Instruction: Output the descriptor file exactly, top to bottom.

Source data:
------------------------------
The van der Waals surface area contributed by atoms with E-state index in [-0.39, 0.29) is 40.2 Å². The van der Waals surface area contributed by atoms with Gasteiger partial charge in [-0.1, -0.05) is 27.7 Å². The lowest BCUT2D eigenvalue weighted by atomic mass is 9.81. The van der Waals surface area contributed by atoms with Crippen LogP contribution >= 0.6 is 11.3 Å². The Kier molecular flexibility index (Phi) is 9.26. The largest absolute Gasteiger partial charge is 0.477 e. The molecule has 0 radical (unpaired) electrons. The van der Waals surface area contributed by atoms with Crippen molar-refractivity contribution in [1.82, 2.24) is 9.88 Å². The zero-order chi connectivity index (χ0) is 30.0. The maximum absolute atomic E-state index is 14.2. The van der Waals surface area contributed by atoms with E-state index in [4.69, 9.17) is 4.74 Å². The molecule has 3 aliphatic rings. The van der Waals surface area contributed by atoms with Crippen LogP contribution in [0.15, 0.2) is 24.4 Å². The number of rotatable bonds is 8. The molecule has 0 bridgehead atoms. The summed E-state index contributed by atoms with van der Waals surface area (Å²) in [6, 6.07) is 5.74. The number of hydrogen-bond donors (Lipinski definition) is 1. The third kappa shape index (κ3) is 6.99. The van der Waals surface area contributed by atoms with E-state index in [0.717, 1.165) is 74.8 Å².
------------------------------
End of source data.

The van der Waals surface area contributed by atoms with E-state index in [-0.39, 0.29) is 40.2 Å². The van der Waals surface area contributed by atoms with Gasteiger partial charge in [-0.1, -0.05) is 27.7 Å². The lowest BCUT2D eigenvalue weighted by atomic mass is 9.81. The van der Waals surface area contributed by atoms with Crippen LogP contribution >= 0.6 is 11.3 Å². The Kier molecular flexibility index (Phi) is 9.26. The largest absolute Gasteiger partial charge is 0.477 e. The molecule has 0 radical (unpaired) electrons. The van der Waals surface area contributed by atoms with Crippen molar-refractivity contribution in [1.82, 2.24) is 9.88 Å². The zero-order chi connectivity index (χ0) is 30.0. The maximum absolute atomic E-state index is 14.2. The van der Waals surface area contributed by atoms with E-state index in [4.69, 9.17) is 4.74 Å². The molecule has 3 aliphatic rings. The van der Waals surface area contributed by atoms with Crippen LogP contribution in [0.15, 0.2) is 24.4 Å². The number of rotatable bonds is 8. The molecule has 0 bridgehead atoms. The summed E-state index contributed by atoms with van der Waals surface area (Å²) in [6, 6.07) is 5.74. The number of hydrogen-bond donors (Lipinski definition) is 1. The third kappa shape index (κ3) is 6.99. The van der Waals surface area contributed by atoms with E-state index in [0.717, 1.165) is 74.8 Å².